We report a rare case of a 73-year-old man with gastric metastasis from colorectal cancer. Tumors of the stomach and the right side abdominal wall were diagnosed by FDG/PET-CT. Upper gastrointestinal endoscopy revealed a submucosal tumor with central depression in the fornix of the stomach. Since sigmoidectomy had been performed for cancer 39 months ago, we suspected metastasis. Proximal gastrectomy and resection of the tumor of the abdominal wall were performed. Histological findings showed moderately differentiated adenocarcinoma in the submucosal tumor. Immunohistochemical studies revealed focal positive staining for CK20 and diffuse for CDX2. These findings were similar to those of his primary sigmoid colon cancer and therefore metastasis was diagnosed.
A 74-year-old man was referred to our hospital with positive fecal occult blood test. Colonoscopic examination revealed a 7-mm 0-Is type polyp in the sigmoid colon. Endoscopic mucosal resection for this lesion completely removed the lesion and the histologic diagnosis was well differentiated adenocarcinoma. Cancer cells invaded the submucosa to a depth of 900μm, and vascular invasion was found. Therefore, the patient underwent additional surgical resection with lymph node dissection. During follow-up, however, serum CEA increased beyond the normal limit 18 months after surgical operation, and a 15-mm single liver metastasis was found through enhanced CT scan abdominal imaging, the FDG-PET scan, and ultrasonography. We have to pay attention to metachronous liver metastasis especially when the vascular invasion is suspected in the resected sample, even if the lesion is completely removed.
A 34-year-old woman was referred to our hospital with ileus. She had undergone surgical resection following chemotherapy for yolk sac tumor at the age of 12 years, and had received additional surgery and radiation therapy for a local recurrence at age 13. Following evaluation, a sigmoid colon tumor was detected and was surgically resected. Histology proved well differentiated adenocarcinoma with chronic irradiation colitis, suggesting that irradiation may have induced the colon cancer.
A 56 year-old man with chronic hepatitis C (HCV) was treated with interferon therapy and achieved sustained virological response (SVR) in 1993. Thirteen years later, in 2006 two liver tumors, 35-mm and 11-mm in diameter respectively, were detected in liver segment 6. Hepatic resection was performed, and pathologically one nodule was diagnosed as cholangiocellular carcinoma (CCC) and the other hepatocellular carcinoma (HCC). Continuity was not recognized between these tumors, thus, we diagnosed this case as double cancer (CCC and HCC). Here, we report a rare case of double cancer (CCC and HCC) that developed 13 years after achieving SVR for HCV infection.
A 75-year-old woman was admitted to our hospital with a gallbladder tumor by detected ultrasonography (US). On endoscopic ultrasonography (EUS), and abdominal CT, we diagnosed the Is+IIa+IIb-like ss lesion invasive gallbladder cancer, but endoscopic double contrast cholecystography suggested IIa+IIb-like ss invasive gallbladder cancer because the lesion had the same granular membrane a other cancer membrane and cholecystectomy was carried out. The pathologic diagnosis was IIa+IIb-like ss invasive gallbladder cancer.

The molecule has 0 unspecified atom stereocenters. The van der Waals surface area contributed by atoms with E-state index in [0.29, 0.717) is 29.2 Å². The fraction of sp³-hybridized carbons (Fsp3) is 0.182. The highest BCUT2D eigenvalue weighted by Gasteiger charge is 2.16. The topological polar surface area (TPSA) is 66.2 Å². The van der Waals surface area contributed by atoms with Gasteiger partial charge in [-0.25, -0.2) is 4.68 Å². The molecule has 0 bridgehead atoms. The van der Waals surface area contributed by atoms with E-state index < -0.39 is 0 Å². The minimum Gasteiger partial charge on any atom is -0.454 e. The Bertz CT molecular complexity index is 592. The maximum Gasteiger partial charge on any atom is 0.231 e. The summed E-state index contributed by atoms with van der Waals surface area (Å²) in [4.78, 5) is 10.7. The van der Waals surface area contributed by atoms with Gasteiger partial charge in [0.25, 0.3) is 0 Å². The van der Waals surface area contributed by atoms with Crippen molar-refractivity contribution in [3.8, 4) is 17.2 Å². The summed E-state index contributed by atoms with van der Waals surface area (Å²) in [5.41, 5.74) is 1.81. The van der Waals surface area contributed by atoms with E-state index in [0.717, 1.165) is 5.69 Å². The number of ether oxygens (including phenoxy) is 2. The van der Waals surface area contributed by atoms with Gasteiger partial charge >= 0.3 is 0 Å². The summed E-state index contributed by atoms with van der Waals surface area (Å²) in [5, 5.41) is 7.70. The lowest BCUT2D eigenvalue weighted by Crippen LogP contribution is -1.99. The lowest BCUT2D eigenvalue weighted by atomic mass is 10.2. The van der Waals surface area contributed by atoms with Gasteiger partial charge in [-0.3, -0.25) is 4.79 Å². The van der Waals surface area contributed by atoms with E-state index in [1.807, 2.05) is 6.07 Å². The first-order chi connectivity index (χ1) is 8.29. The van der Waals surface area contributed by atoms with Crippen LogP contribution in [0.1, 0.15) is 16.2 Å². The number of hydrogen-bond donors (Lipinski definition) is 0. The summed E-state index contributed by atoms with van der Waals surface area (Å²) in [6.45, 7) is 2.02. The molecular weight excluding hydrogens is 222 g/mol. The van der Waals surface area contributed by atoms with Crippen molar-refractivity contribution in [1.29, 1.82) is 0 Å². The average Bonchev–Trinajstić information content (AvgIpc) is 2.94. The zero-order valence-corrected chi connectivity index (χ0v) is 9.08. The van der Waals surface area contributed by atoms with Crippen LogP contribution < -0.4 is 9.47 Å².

Fistula between the gallbladder and colon is a rare condition. Even more infrequent is spontaneous resolution of the fistula. We encountered a case of cholecystocolic fistula associated with xanthogranulomatous cholecystitis (XGC) that was diagnosed definitively using CT, MRI, and colonoscopy. An 82-year-old woman with no remarkable medical history presented with fever and right hypochondralgia that had continued for 8 days. Abdominal ultrasound showed a hyperechoic area as air in the lumen of the gallbladder with a hypertrophic wall. Contrast-enhanced CT, with the peripheral layer enhanced homogeneously by contrast medium, indicated air in the gallbladder with a thickened wall. Furthermore, MRI and colonoscopy revealed a fistula between the gallbladder and transverse colon strongly suggested. Those findings suggested cholecystocolic fistula associated with XGC. The patient was treated initially by administration of antibiotics, while fasting. Unfortunately, surgical specimens did not show the fistula, thus it was decided that the existence of cholecystocolic fistula with spontaneous resolution were highly suspected by the clinical course and imaging in this patient.
A 70-year-old man was initially referred to our hospital complaining of back pain and jaundice. Autoimmune pancreatitis was diagnosed. He responded well to steroid therapy. When he was 73 years old, he was referred to our hospital again because of anemia. He had a low hemoglobin level of 9.3g/dl, and positive Coombs tests, which were suggestive of autoimmune hemolytic anemia. His laboratory data revealed the recurrence of autoimmune pancreatitis, although he had no symptoms. Steroid therapy was very effective on both occasions. This case is the second reported case of autoimmune pancreatitis accompanied by autoimmune hemolytic anemia in Japan.